UK consumers to cut back spending in the face of rising inflation, reveals new research from P&H

New research commissioned by Palmer & Harvey, the UK’s biggest delivered wholesaler, shows that consumers will manage their budgets in the face of food inflation, which is expected to accelerate to more than 3% by the end of the year, and pressures on real wage growth.

According to the research, conducted by Retail Economics and published today, consumers are already feeling the impact of rising prices and intend to switch products, brands, and supermarkets as well as cutting back on eating out in favour of regular home cooking.

Data from a survey of over 2,000 national representatives shows that almost half of the respondents would initially cut back on ordering takeaways and eating out in restaurants in order to keep within their budgets, whereas a further 35% would limit spending on recreational activities such as going to concerts, the cinema and the theatre.

An overwhelming 73% of those questioned agreed they would prefer to stay at home and cook a meal if they felt personal finances were under pressure.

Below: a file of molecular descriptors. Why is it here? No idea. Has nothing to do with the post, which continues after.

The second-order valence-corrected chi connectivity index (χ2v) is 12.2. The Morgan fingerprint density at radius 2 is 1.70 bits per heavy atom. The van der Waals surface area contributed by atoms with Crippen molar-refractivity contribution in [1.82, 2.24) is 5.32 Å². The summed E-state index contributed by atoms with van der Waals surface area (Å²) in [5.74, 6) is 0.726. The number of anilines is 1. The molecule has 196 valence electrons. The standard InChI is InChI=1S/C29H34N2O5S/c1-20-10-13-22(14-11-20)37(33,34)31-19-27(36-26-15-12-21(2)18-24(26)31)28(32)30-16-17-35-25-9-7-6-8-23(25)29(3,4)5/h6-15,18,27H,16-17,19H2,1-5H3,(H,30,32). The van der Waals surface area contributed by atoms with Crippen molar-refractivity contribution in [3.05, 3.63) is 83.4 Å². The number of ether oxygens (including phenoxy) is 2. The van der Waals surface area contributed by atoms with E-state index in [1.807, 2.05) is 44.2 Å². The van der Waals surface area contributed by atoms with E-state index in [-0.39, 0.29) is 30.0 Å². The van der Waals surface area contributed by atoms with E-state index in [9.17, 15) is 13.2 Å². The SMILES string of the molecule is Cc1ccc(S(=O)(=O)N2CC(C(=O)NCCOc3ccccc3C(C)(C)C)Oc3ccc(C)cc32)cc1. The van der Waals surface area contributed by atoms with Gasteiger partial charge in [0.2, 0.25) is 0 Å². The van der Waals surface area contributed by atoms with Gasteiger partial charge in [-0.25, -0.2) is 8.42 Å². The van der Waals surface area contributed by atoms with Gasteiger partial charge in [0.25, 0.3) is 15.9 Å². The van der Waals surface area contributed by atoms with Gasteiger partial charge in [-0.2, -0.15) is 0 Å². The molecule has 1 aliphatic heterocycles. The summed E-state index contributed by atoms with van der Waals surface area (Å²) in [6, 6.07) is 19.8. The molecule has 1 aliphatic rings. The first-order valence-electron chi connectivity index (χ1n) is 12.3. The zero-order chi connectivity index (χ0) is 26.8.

Consumer spending habits could also change the way families approach their weekly food shop, with more than half indicating they would trade down to cheaper own-brand alternative, whilst 47% would consider switching to a cheaper supermarket altogether.

This trend was especially prevalent in 16-24 year olds, with two thirds of respondents suggesting they would happily abandon traditional loyalties.

Martyn Ward, MD of Palmer & Harvey, commented: “Consumers are currently only feeling the thin end of the wedge or rising prices, yet an uncertain political and macroeconomic backdrop and a weaker outlook for personal finances means consumers are less optimistic about the future of the economy and are poised to tighten their belts as inflation outstrips wage growth.

“Our research shows that it will be critical to the success of food and grocery retailers, wholesalers and suppliers to rapidly adapt to changing consumer behaviour, as shoppers shift towards own label, cheaper alternatives and cut back on any non-essentials. Those that quickly grasp the opportunity to evolve their product mix and pricing will be the winners in this challenging environment.”


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